To the Back of the Line

“CLASS, if you cannot form a quiet and orderly line, there will be no recess.” Ms. McGeorge’s voice cascaded from stern to pleasant. We had learned about lines in kindergarten, but it seemed that we were going to be held to a higher standard in the first grade. There is a self governance that quickly ingrains itself when individuals are held accountable for the actions of the group. A distasteful glance may be enough to pull some in line, while others require a little leaning on. That is just the way it works, it is almost instinctual.
That behavior is reinforced throughout primary and even secondary education, there are lines for everything. To turn papers in. To go to the bathroom. To get lunch in the cafeteria. To evacuate the building in case of a fire, yes, your life depends on the order of that line. I find it baffling that as we get older some lose sight of the importance of the line, without which the very thread of civility might become exposed and begin to unravel. I’ll get back to that in a second.
Luckily I had been able to avoid the insanity of Black Friday, the super sales day after Thanksgiving. Just reading the headlines the next day was enough to make me cringe. Fights broke out, people got trampled and on at least one occasion some ill directed soul decided to secure their purchase by using a taser. Thankfully, those types of things generally happened in the larger metropolitan areas. We in the Midwest are a much more gentile and rule abiding people.
As an alternative my wife and I have gone to a New Year’s Day sale at a retailer in St. Joe, the past few years hoping to avoid the commotion. This year we decided to be there before the store opened, first ones through the door.
We arrived 45 minutes early joining a number of people calmly waiting in their cars. A few minutes later one approached the door. I assured my wife she was only checking the store hours and then would rejoin the rest of us, comfortably waiting in our cars. But then another approached and another, by the time my wife convinced me to join her, we were the fourth layer to the now forming line.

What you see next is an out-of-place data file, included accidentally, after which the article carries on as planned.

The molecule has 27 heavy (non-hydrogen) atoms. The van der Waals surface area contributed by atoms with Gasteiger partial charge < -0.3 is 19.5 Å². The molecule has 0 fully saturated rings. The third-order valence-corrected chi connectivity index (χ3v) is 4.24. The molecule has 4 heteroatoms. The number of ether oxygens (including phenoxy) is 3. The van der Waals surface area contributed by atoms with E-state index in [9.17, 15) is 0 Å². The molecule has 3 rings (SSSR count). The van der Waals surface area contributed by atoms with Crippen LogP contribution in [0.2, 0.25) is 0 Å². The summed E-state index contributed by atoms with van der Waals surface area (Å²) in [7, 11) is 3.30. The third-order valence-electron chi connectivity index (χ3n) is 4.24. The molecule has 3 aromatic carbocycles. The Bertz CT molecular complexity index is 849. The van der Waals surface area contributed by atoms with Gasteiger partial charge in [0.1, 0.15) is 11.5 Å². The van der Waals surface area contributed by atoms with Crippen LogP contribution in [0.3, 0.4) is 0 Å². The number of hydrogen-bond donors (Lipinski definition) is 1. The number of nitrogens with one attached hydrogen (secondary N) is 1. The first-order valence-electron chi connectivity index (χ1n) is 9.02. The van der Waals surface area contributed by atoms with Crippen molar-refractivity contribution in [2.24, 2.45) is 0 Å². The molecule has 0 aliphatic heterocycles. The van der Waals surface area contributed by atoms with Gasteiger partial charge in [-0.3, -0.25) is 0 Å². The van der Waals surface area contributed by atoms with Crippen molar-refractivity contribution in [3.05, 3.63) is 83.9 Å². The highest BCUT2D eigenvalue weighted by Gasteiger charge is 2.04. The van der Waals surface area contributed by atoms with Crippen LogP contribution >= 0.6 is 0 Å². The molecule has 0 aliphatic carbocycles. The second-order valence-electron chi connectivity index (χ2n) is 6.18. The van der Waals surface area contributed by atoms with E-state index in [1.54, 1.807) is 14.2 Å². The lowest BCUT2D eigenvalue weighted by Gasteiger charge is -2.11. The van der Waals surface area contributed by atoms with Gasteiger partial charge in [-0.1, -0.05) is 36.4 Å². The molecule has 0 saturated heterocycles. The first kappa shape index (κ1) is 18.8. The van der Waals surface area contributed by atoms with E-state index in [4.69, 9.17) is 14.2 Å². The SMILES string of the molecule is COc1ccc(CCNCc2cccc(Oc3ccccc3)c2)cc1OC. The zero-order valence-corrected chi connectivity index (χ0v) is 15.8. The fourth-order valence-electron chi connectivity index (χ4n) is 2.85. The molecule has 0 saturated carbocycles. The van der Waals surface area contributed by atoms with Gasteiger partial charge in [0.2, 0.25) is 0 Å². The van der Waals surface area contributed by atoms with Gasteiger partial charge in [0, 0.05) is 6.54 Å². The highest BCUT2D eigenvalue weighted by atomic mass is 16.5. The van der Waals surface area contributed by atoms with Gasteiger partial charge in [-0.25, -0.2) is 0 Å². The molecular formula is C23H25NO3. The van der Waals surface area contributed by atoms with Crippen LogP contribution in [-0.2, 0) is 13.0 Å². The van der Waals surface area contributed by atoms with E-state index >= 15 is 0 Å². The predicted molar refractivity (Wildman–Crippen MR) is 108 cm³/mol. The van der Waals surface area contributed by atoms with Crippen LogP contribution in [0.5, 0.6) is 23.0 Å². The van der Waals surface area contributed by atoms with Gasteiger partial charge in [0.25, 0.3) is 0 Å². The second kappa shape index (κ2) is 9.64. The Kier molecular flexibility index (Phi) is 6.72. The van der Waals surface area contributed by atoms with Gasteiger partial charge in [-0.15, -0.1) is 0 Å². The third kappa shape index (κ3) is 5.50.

The store entrance had six doors, following standard procedure we had formed a line behind the two center doors. From the first group back, each position of the line bearing the number in that party. A husband, wife and child; two sisters with two kids each in tow; an older mother with her son and his wife, and then my wife and I. We would still be among the first in, life was good.
It started innocently enough. A twenty something lady, husband and two kids started to squirt by us, making it obvious that they were just joining her parents that were holding a position in line for them. I see this as bad form and cast an unaccepting glance in their direction. Understanding the need for structure the husband stayed back, this seemed a fitting compromise, I backed down.
Then out of the corner of my eye I saw them. People slowly began to test the sides of our line. I could hear them, ‘There are six doors, no use in everyone standing behind just two of them.’
Excuse me, I think there is every reason for us to maintain our position behind these two doors, that is the only way to maintain the line, the very thing that keeps our civilization from a chaotic collapse. I tried the glance, even nudging my wife to share in my contempt filled stare. Nothing. I went as far to say to my wife in an audible tone, “Don’t they realize we have been waiting here… IN LINE?” Nothing.
I desperately wanted the store manager to stick her head out and say, “SHOPPERS, if you cannot form a quiet and orderly line, there will be no specials today.” But there was no saving me from this evil hoard. The push continued from the sides. A man used his child to wedge their way past us. Minutes seemed like hours, and all I could do was hang my head.
The doors opened like a flood gate, people surged in from all sides, further destroying the line. For some this world might be every man for himself and silly things like lines may seem to have no place. I tend to prefer structure, realizing the importance of the line and quite possibly the humanity there in. Maybe the next time you are shoving your way to the front , maybe you’ll see me, I’ll be the one giving you a distasteful look to guilt you back to your place in line.


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